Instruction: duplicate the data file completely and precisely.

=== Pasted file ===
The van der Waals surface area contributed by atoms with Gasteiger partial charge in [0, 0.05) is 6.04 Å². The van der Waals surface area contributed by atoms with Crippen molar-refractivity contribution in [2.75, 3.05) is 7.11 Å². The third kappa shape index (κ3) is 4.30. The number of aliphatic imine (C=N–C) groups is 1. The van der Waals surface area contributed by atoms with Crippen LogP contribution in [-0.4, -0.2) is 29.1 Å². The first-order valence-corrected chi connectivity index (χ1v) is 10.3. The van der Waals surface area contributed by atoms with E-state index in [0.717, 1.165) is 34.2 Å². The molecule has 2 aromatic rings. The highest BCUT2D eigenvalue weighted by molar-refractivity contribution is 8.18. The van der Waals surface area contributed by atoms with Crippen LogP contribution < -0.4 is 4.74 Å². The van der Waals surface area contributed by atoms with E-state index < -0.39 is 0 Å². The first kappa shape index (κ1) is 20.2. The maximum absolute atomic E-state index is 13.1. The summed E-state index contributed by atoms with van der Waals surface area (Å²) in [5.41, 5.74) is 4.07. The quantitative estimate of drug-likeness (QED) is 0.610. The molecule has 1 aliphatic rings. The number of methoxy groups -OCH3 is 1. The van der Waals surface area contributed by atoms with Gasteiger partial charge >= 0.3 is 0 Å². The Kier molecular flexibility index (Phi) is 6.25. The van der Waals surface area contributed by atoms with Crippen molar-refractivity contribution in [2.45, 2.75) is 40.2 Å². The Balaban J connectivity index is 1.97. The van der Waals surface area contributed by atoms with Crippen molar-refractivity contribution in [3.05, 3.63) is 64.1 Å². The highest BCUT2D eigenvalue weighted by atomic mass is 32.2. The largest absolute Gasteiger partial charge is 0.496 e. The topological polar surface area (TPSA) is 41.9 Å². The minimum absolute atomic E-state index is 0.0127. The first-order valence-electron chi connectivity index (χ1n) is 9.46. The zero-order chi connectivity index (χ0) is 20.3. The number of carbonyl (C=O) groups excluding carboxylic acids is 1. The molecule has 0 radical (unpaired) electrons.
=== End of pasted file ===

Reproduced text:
The van der Waals surface area contributed by atoms with Gasteiger partial charge in [0, 0.05) is 6.04 Å². The van der Waals surface area contributed by atoms with Crippen molar-refractivity contribution in [2.75, 3.05) is 7.11 Å². The third kappa shape index (κ3) is 4.30. The number of aliphatic imine (C=N–C) groups is 1. The van der Waals surface area contributed by atoms with Crippen LogP contribution in [-0.4, -0.2) is 29.1 Å². The first-order valence-corrected chi connectivity index (χ1v) is 10.3. The van der Waals surface area contributed by atoms with E-state index in [0.717, 1.165) is 34.2 Å². The molecule has 2 aromatic rings. The highest BCUT2D eigenvalue weighted by molar-refractivity contribution is 8.18. The van der Waals surface area contributed by atoms with Crippen LogP contribution < -0.4 is 4.74 Å². The van der Waals surface area contributed by atoms with E-state index < -0.39 is 0 Å². The first kappa shape index (κ1) is 20.2. The maximum absolute atomic E-state index is 13.1. The summed E-state index contributed by atoms with van der Waals surface area (Å²) in [5.41, 5.74) is 4.07. The quantitative estimate of drug-likeness (QED) is 0.610. The molecule has 1 aliphatic rings. The number of methoxy groups -OCH3 is 1. The van der Waals surface area contributed by atoms with Gasteiger partial charge >= 0.3 is 0 Å². The Kier molecular flexibility index (Phi) is 6.25. The van der Waals surface area contributed by atoms with Crippen molar-refractivity contribution in [2.45, 2.75) is 40.2 Å². The Balaban J connectivity index is 1.97. The van der Waals surface area contributed by atoms with Crippen molar-refractivity contribution in [3.05, 3.63) is 64.1 Å². The highest BCUT2D eigenvalue weighted by atomic mass is 32.2. The largest absolute Gasteiger partial charge is 0.496 e. The topological polar surface area (TPSA) is 41.9 Å². The minimum absolute atomic E-state index is 0.0127. The first-order valence-electron chi connectivity index (χ1n) is 9.46. The zero-order chi connectivity index (χ0) is 20.3. The number of carbonyl (C=O) groups excluding carboxylic acids is 1. The molecule has 0 radical (unpaired) electrons.